Use of soil moisture dynamics and patterns at different spatio-temporal scales for the investigation of subsurface flow processes
- 1Institute for Geoecology, Section of Hydrology and Climatology, University of Potsdam, Germany
- 2Helmholtz Centre Potsdam, GFZ German Research Centre for Geosciences, Germany
- 3Institute for Water and Environment, Technical University Munich, Germany
- *Invited contribution by T. Blume, one of the EGU Young Scientists' Outstanding Poster Paper (YSOPP) Award winners 2008.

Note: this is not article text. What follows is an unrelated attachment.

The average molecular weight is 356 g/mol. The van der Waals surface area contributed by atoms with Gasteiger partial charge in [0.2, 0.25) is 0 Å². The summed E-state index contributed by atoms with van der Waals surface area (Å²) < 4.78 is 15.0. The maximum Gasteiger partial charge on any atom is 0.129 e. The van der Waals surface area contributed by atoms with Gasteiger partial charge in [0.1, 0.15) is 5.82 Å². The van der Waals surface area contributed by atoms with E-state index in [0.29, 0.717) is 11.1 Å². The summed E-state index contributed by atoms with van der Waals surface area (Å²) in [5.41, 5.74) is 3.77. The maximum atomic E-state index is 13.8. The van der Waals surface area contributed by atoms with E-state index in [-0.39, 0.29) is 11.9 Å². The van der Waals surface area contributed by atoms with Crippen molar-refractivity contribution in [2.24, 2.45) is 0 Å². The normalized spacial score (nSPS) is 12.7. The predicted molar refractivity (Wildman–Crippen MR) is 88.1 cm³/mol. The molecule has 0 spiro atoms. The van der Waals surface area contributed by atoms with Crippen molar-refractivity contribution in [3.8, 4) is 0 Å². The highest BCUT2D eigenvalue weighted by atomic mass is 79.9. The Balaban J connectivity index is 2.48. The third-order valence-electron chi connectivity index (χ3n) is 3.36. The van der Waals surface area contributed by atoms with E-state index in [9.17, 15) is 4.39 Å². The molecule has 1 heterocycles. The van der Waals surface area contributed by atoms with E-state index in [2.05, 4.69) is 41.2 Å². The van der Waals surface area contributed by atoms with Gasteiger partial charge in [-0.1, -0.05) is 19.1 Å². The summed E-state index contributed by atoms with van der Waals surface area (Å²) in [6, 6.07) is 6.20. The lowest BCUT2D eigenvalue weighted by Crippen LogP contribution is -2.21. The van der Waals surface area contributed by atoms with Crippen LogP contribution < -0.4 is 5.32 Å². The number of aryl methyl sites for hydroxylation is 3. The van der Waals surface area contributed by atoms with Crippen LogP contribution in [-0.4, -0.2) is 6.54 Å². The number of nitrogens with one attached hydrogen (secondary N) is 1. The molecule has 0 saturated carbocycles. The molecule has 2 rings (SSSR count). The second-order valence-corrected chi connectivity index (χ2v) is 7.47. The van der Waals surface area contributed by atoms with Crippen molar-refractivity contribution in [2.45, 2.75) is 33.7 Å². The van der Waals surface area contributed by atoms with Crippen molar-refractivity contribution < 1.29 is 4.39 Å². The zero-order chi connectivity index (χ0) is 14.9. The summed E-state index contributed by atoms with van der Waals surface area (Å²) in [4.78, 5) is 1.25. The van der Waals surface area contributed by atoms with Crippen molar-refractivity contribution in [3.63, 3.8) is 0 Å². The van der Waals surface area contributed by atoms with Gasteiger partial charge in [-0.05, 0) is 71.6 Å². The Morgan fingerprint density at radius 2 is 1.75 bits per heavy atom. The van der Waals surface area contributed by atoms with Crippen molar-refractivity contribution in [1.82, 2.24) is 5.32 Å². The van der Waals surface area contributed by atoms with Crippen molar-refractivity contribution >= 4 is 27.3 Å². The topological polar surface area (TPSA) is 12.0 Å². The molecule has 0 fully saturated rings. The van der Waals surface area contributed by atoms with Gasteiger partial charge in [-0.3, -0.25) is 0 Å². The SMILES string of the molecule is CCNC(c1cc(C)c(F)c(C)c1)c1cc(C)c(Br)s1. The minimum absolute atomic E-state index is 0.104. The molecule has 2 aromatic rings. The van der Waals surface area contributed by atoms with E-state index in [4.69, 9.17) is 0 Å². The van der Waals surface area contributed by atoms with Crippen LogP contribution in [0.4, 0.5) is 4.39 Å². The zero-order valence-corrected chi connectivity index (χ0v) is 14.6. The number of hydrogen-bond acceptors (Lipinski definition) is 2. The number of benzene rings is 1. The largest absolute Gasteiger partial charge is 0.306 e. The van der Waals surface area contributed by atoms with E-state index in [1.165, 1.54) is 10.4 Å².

Abstract. Spatial patterns as well as temporal dynamics of soil moisture have a major influence on runoff generation. The investigation of these dynamics and patterns can thus yield valuable information on hydrological processes, especially in data scarce or previously ungauged catchments. The combination of spatially scarce but temporally high resolution soil moisture profiles with episodic and thus temporally scarce moisture profiles at additional locations provides information on spatial as well as temporal patterns of soil moisture at the hillslope transect scale. This approach is better suited to difficult terrain (dense forest, steep slopes) than geophysical techniques and at the same time less cost-intensive than a high resolution grid of continuously measuring sensors. Rainfall simulation experiments with dye tracers while continuously monitoring soil moisture response allows for visualization of flow processes in the unsaturated zone at these locations. Data was analyzed at different spacio-temporal scales using various graphical methods, such as space-time colour maps (for the event and plot scale) and binary indicator maps (for the long-term and hillslope scale). Annual dynamics of soil moisture and decimeter-scale variability were also investigated. The proposed approach proved to be successful in the investigation of flow processes in the unsaturated zone and showed the importance of preferential flow in the Malalcahuello Catchment, a data-scarce catchment in the Andes of Southern Chile. Fast response times of stream flow indicate that preferential flow observed at the plot scale might also be of importance at the hillslope or catchment scale. Flow patterns were highly variable in space but persistent in time. The most likely explanation for preferential flow in this catchment is a combination of hydrophobicity, small scale heterogeneity in rainfall due to redistribution in the canopy and strong gradients in unsaturated conductivities leading to self-reinforcing flow paths.